We conducted a cross-sectional study of 3,230 older adults aged 60+ years in Xiamen, China, in 2016. The Montreal Cognitive Assessment (MoCA) was used to measure general cognition and six specific sub-domains. To account for educational effects, we adjusted the MoCA score and divided respondents into three education-specific groups (low, moderate, and high education groups with ≤5, 6~8, and ≥9 years of education, respectively). A series of proportional odds models were used to detect the associations between two categories of lifestyle factors - substance abuse (cigarette and alcohol) and leisure activity (TV watching, reading, smartphone use, social activity, and exercise) - and general cognition and the six sub-domains in those three groups.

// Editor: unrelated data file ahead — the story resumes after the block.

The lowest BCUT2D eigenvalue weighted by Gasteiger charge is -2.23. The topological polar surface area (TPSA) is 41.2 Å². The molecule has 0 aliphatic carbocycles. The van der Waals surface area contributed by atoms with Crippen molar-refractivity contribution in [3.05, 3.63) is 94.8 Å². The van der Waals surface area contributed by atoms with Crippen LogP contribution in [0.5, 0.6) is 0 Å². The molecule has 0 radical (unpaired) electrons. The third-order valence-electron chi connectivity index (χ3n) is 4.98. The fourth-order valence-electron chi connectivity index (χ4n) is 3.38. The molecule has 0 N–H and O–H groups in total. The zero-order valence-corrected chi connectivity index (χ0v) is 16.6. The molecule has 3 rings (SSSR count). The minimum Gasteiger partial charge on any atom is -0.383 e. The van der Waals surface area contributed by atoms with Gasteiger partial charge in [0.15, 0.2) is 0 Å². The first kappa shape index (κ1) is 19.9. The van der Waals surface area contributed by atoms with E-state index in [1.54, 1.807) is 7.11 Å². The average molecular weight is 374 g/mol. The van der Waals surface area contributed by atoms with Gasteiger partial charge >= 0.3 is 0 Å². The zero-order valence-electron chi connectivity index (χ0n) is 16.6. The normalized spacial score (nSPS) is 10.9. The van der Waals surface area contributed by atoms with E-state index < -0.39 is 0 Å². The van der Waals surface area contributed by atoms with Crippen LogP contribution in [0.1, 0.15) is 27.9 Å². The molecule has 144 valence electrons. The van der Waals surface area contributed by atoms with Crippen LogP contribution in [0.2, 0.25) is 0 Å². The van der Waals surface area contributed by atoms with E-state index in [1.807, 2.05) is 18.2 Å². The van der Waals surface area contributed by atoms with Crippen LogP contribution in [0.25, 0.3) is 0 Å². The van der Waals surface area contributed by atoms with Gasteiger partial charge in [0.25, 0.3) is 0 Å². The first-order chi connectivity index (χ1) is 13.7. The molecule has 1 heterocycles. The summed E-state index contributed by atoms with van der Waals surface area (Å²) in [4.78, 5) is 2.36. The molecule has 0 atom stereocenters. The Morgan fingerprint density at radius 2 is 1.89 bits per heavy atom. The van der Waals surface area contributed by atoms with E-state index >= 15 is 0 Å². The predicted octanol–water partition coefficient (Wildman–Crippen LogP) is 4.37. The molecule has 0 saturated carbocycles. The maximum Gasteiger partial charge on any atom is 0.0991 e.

Among the 3,230 respondents, 2,617 eligible participants were included with a mean age of 69.05 ± 7.07 years. Previous or current smoking/drinking was not associated with MoCA scores in the whole population, but unexpectedly, the ex-smokers in the low education group performed better in general cognition (OR = 2.22) and attention (OR = 2.05) than their never-smoking counterparts. Modest TV watching, reading, and smartphone use also contributed to better cognition among elderly participants in the low education group. For the highly educated elderly, comparatively longer reading (>3.5 hours/week) was inversely associated with general cognition (OR = 0.53), memory (OR = 0.59), and language (OR = 0.54), while adequate exercise (5~7 days/week) was positively related to these factors with OR = 1.48, OR = 1.49, and OR = 1.53, respectively. For the moderately educated elderly, only modest reading was significantly beneficial.
Lifestyle factors play different roles in multidimensional cognitive health in different educational groups, indicating that individual intervention strategies should be designed according to specific educational groups and different cognitive sub-domains.